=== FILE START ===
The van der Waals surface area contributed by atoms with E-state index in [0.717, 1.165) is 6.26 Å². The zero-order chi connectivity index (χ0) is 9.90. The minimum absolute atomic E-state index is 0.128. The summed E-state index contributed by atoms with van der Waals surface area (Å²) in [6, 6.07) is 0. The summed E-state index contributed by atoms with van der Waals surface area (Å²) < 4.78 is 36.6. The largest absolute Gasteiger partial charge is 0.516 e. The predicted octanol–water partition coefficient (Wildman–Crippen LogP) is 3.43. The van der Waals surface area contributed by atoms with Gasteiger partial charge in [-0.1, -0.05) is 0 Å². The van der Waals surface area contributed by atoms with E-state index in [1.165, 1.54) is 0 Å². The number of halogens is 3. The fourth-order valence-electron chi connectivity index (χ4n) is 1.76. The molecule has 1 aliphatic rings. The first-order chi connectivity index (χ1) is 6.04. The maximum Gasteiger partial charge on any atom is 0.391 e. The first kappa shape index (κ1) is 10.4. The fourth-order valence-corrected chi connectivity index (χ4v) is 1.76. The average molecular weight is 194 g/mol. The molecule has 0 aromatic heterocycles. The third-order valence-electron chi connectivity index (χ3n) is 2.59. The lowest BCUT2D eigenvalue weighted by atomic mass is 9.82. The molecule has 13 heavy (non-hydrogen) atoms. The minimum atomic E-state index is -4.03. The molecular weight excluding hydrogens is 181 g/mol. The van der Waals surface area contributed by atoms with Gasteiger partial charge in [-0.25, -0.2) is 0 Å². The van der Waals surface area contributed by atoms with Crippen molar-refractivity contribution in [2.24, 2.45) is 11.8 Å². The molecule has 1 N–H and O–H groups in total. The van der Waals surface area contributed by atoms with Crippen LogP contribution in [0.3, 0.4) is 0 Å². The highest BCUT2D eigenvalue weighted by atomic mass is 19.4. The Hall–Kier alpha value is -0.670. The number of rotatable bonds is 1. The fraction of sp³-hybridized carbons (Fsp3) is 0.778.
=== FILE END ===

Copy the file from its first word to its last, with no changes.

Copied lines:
The van der Waals surface area contributed by atoms with E-state index in [0.717, 1.165) is 6.26 Å². The zero-order chi connectivity index (χ0) is 9.90. The minimum absolute atomic E-state index is 0.128. The summed E-state index contributed by atoms with van der Waals surface area (Å²) in [6, 6.07) is 0. The summed E-state index contributed by atoms with van der Waals surface area (Å²) < 4.78 is 36.6. The largest absolute Gasteiger partial charge is 0.516 e. The predicted octanol–water partition coefficient (Wildman–Crippen LogP) is 3.43. The van der Waals surface area contributed by atoms with Gasteiger partial charge in [-0.1, -0.05) is 0 Å². The van der Waals surface area contributed by atoms with E-state index in [1.165, 1.54) is 0 Å². The number of halogens is 3. The fourth-order valence-electron chi connectivity index (χ4n) is 1.76. The molecule has 1 aliphatic rings. The first-order chi connectivity index (χ1) is 6.04. The maximum Gasteiger partial charge on any atom is 0.391 e. The first kappa shape index (κ1) is 10.4. The fourth-order valence-corrected chi connectivity index (χ4v) is 1.76. The average molecular weight is 194 g/mol. The molecule has 0 aromatic heterocycles. The third-order valence-electron chi connectivity index (χ3n) is 2.59. The lowest BCUT2D eigenvalue weighted by atomic mass is 9.82. The molecule has 13 heavy (non-hydrogen) atoms. The minimum atomic E-state index is -4.03. The molecular weight excluding hydrogens is 181 g/mol. The van der Waals surface area contributed by atoms with Gasteiger partial charge in [-0.25, -0.2) is 0 Å². The van der Waals surface area contributed by atoms with Crippen molar-refractivity contribution in [2.24, 2.45) is 11.8 Å². The molecule has 1 N–H and O–H groups in total. The van der Waals surface area contributed by atoms with Crippen LogP contribution in [0.3, 0.4) is 0 Å². The highest BCUT2D eigenvalue weighted by atomic mass is 19.4. The Hall–Kier alpha value is -0.670. The number of rotatable bonds is 1. The fraction of sp³-hybridized carbons (Fsp3) is 0.778.